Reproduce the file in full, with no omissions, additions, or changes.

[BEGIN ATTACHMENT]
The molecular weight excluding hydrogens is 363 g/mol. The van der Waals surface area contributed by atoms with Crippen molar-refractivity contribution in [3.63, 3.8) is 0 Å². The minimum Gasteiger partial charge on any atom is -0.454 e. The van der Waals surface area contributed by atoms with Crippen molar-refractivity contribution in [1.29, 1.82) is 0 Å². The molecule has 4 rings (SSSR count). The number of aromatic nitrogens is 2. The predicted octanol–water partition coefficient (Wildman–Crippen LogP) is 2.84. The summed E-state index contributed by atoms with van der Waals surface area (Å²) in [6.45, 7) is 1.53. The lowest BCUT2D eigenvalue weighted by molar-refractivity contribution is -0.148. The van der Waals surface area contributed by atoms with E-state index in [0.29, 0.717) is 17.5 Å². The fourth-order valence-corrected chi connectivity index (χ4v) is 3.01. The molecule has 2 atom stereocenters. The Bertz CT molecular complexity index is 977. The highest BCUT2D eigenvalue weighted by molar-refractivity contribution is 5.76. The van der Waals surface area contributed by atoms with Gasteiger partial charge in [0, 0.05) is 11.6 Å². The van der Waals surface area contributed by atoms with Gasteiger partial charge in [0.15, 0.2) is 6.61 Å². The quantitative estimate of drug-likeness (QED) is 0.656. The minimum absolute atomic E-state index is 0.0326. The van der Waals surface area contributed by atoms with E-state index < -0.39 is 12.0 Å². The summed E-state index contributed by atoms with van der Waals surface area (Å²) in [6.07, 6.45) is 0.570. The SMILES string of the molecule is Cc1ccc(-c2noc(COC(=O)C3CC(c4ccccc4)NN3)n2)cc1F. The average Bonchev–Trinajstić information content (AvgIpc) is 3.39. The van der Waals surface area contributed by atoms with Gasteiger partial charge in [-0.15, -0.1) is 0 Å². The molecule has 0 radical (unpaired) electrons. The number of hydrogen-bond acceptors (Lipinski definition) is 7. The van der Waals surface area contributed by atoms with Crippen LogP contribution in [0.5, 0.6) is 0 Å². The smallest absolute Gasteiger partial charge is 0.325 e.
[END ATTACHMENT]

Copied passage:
The molecular weight excluding hydrogens is 363 g/mol. The van der Waals surface area contributed by atoms with Crippen molar-refractivity contribution in [3.63, 3.8) is 0 Å². The minimum Gasteiger partial charge on any atom is -0.454 e. The van der Waals surface area contributed by atoms with Crippen molar-refractivity contribution in [1.29, 1.82) is 0 Å². The molecule has 4 rings (SSSR count). The number of aromatic nitrogens is 2. The predicted octanol–water partition coefficient (Wildman–Crippen LogP) is 2.84. The summed E-state index contributed by atoms with van der Waals surface area (Å²) in [6.45, 7) is 1.53. The lowest BCUT2D eigenvalue weighted by molar-refractivity contribution is -0.148. The van der Waals surface area contributed by atoms with E-state index in [0.29, 0.717) is 17.5 Å². The fourth-order valence-corrected chi connectivity index (χ4v) is 3.01. The molecule has 2 atom stereocenters. The Bertz CT molecular complexity index is 977. The highest BCUT2D eigenvalue weighted by molar-refractivity contribution is 5.76. The van der Waals surface area contributed by atoms with Gasteiger partial charge in [0, 0.05) is 11.6 Å². The van der Waals surface area contributed by atoms with Gasteiger partial charge in [0.15, 0.2) is 6.61 Å². The quantitative estimate of drug-likeness (QED) is 0.656. The minimum absolute atomic E-state index is 0.0326. The van der Waals surface area contributed by atoms with E-state index < -0.39 is 12.0 Å². The summed E-state index contributed by atoms with van der Waals surface area (Å²) in [6.07, 6.45) is 0.570. The SMILES string of the molecule is Cc1ccc(-c2noc(COC(=O)C3CC(c4ccccc4)NN3)n2)cc1F. The average Bonchev–Trinajstić information content (AvgIpc) is 3.39. The van der Waals surface area contributed by atoms with Gasteiger partial charge in [-0.15, -0.1) is 0 Å². The molecule has 0 radical (unpaired) electrons. The number of hydrogen-bond acceptors (Lipinski definition) is 7. The van der Waals surface area contributed by atoms with Crippen LogP contribution in [0.5, 0.6) is 0 Å². The smallest absolute Gasteiger partial charge is 0.325 e.